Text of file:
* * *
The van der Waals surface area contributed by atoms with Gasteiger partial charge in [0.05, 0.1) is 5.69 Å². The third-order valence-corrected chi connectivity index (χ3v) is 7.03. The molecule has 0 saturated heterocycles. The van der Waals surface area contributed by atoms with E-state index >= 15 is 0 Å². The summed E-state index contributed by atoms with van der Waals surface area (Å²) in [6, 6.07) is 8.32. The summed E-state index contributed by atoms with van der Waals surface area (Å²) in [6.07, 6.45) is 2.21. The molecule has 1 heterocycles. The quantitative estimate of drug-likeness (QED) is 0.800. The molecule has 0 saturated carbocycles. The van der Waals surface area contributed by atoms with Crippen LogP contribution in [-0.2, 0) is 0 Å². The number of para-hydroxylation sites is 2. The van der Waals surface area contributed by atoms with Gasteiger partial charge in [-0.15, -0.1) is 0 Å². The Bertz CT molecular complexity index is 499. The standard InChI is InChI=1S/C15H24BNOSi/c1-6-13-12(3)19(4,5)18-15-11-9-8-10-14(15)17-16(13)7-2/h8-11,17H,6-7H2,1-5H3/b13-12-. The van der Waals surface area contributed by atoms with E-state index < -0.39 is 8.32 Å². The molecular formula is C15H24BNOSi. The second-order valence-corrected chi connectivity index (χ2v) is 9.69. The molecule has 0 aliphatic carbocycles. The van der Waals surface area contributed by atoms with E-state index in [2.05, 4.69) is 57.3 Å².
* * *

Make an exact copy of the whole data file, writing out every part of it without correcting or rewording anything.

The van der Waals surface area contributed by atoms with Gasteiger partial charge in [0.05, 0.1) is 5.69 Å². The third-order valence-corrected chi connectivity index (χ3v) is 7.03. The molecule has 0 saturated heterocycles. The van der Waals surface area contributed by atoms with E-state index >= 15 is 0 Å². The summed E-state index contributed by atoms with van der Waals surface area (Å²) in [6, 6.07) is 8.32. The summed E-state index contributed by atoms with van der Waals surface area (Å²) in [6.07, 6.45) is 2.21. The molecule has 1 heterocycles. The quantitative estimate of drug-likeness (QED) is 0.800. The molecule has 0 saturated carbocycles. The van der Waals surface area contributed by atoms with Crippen LogP contribution in [-0.2, 0) is 0 Å². The number of para-hydroxylation sites is 2. The van der Waals surface area contributed by atoms with Gasteiger partial charge in [-0.15, -0.1) is 0 Å². The Bertz CT molecular complexity index is 499. The standard InChI is InChI=1S/C15H24BNOSi/c1-6-13-12(3)19(4,5)18-15-11-9-8-10-14(15)17-16(13)7-2/h8-11,17H,6-7H2,1-5H3/b13-12-. The van der Waals surface area contributed by atoms with E-state index < -0.39 is 8.32 Å². The molecular formula is C15H24BNOSi. The second-order valence-corrected chi connectivity index (χ2v) is 9.69. The molecule has 0 aliphatic carbocycles. The van der Waals surface area contributed by atoms with E-state index in [2.05, 4.69) is 57.3 Å².